Compare any two graphics cards:
GeForce 9500 GT DDR2 vs GeForce GT 210
IntroThe GeForce 9500 GT DDR2 has clock speeds of 550 MHz on the GPU, and 500 MHz on the 256 MB of DDR2 RAM. It features 32 SPUs along with 16 TAUs and 8 ROPs.
Compare those specifications to the GeForce GT 210, which comes with a GPU core clock speed of 589 MHz, and 512 MB of DDR3 RAM running at 800 MHz through a 64-bit bus. It also features 16 SPUs, 8 TAUs, and 4 Raster Operation Units.
(No game benchmarks for this combination yet.)
Power Usage and Theoretical Benchmarks
Power Consumption (Max TDP)
The GeForce 9500 GT DDR2 should in theory be much faster than the GeForce GT 210 overall. (explain)
Texel RateThe GeForce 9500 GT DDR2 should be quite a bit (more or less 87%) faster with regards to anisotropic filtering than the GeForce GT 210. (explain)
Pixel RateThe GeForce 9500 GT DDR2 is much (about 87%) faster with regards to anti-aliasing than the GeForce GT 210, and also should be capable of handling higher resolutions without slowing down too much. (explain)
Please note that the above 'benchmarks' are all just theoretical - the results were calculated based on the card's specifications, and real-world performance may (and probably will) vary at least a bit.
Please note that the price comparisons are based on search keywords - sometimes it might show cards with very similar names that are not exactly the same as the one chosen in the comparison. We do try to filter out the wrong results as best we can, though.
Memory Bandwidth: Memory bandwidth is the max amount of information (counted in MB per second) that can be transferred over the external memory interface within a second. It is worked out by multiplying the bus width by its memory clock speed. If the card has DDR memory, it should be multiplied by 2 again. If it uses DDR5, multiply by 4 instead. The better the card's memory bandwidth, the better the card will be in general. It especially helps with anti-aliasing, High Dynamic Range and high resolutions.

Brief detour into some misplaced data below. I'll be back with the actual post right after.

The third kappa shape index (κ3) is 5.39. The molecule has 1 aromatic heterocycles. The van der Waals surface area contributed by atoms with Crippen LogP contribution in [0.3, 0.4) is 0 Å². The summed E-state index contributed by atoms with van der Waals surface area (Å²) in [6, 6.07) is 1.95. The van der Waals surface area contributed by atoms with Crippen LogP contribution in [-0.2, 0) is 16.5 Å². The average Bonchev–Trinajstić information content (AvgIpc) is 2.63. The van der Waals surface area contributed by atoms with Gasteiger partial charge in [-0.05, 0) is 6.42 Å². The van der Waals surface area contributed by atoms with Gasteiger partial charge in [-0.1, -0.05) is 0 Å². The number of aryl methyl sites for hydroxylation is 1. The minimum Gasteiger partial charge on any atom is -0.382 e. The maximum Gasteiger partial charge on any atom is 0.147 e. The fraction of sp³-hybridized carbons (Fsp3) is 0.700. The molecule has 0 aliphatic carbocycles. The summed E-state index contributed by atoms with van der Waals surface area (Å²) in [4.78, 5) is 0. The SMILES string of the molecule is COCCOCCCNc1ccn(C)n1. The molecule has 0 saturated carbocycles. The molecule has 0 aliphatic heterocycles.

Texel Rate: Texel rate is the maximum amount of texture map elements (texels) that are processed in one second. This is calculated by multiplying the total amount of texture units of the card by the core clock speed of the chip. The better this number, the better the card will be at handling texture filtering (anisotropic filtering - AF). It is measured in millions of texels applied per second.
Pixel Rate: Pixel rate is the most pixels the graphics card can possibly record to the local memory in a second - measured in millions of pixels per second. Pixel rate is calculated by multiplying the amount of Render Output Units by the the core speed of the card. ROPs (Raster Operations Pipelines - also called Render Output Units) are responsible for filling the screen with pixels (the image). The actual pixel fill rate also depends on lots of other factors, especially the memory bandwidth - the lower the memory bandwidth is, the lower the ability to get to the max fill rate.